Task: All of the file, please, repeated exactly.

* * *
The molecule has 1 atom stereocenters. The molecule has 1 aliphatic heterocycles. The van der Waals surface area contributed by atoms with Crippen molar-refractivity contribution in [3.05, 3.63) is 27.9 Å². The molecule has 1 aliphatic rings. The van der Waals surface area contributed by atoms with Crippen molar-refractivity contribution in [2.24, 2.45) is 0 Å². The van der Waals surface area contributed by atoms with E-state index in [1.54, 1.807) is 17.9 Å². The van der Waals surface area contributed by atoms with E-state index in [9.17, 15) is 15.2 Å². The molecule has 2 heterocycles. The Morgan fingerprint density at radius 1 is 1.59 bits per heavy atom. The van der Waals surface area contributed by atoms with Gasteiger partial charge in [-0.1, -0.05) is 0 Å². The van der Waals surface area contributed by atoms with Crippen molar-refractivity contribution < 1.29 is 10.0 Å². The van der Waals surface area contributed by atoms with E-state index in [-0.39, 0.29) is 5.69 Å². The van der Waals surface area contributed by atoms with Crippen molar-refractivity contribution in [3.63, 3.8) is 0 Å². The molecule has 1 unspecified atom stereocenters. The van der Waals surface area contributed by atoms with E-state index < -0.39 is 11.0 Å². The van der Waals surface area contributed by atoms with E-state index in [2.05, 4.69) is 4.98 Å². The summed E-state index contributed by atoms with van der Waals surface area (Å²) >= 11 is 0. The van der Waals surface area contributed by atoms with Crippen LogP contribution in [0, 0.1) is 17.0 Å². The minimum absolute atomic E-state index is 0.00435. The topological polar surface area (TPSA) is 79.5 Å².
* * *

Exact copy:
The molecule has 1 atom stereocenters. The molecule has 1 aliphatic heterocycles. The van der Waals surface area contributed by atoms with Crippen molar-refractivity contribution in [3.05, 3.63) is 27.9 Å². The molecule has 1 aliphatic rings. The van der Waals surface area contributed by atoms with Crippen molar-refractivity contribution in [2.24, 2.45) is 0 Å². The van der Waals surface area contributed by atoms with E-state index in [1.54, 1.807) is 17.9 Å². The van der Waals surface area contributed by atoms with E-state index in [9.17, 15) is 15.2 Å². The molecule has 2 heterocycles. The Morgan fingerprint density at radius 1 is 1.59 bits per heavy atom. The van der Waals surface area contributed by atoms with Gasteiger partial charge in [-0.1, -0.05) is 0 Å². The van der Waals surface area contributed by atoms with Crippen molar-refractivity contribution < 1.29 is 10.0 Å². The van der Waals surface area contributed by atoms with E-state index in [-0.39, 0.29) is 5.69 Å². The van der Waals surface area contributed by atoms with Crippen molar-refractivity contribution in [3.63, 3.8) is 0 Å². The molecule has 1 unspecified atom stereocenters. The van der Waals surface area contributed by atoms with E-state index < -0.39 is 11.0 Å². The van der Waals surface area contributed by atoms with E-state index in [2.05, 4.69) is 4.98 Å². The summed E-state index contributed by atoms with van der Waals surface area (Å²) >= 11 is 0. The van der Waals surface area contributed by atoms with Crippen LogP contribution in [0, 0.1) is 17.0 Å². The minimum absolute atomic E-state index is 0.00435. The topological polar surface area (TPSA) is 79.5 Å².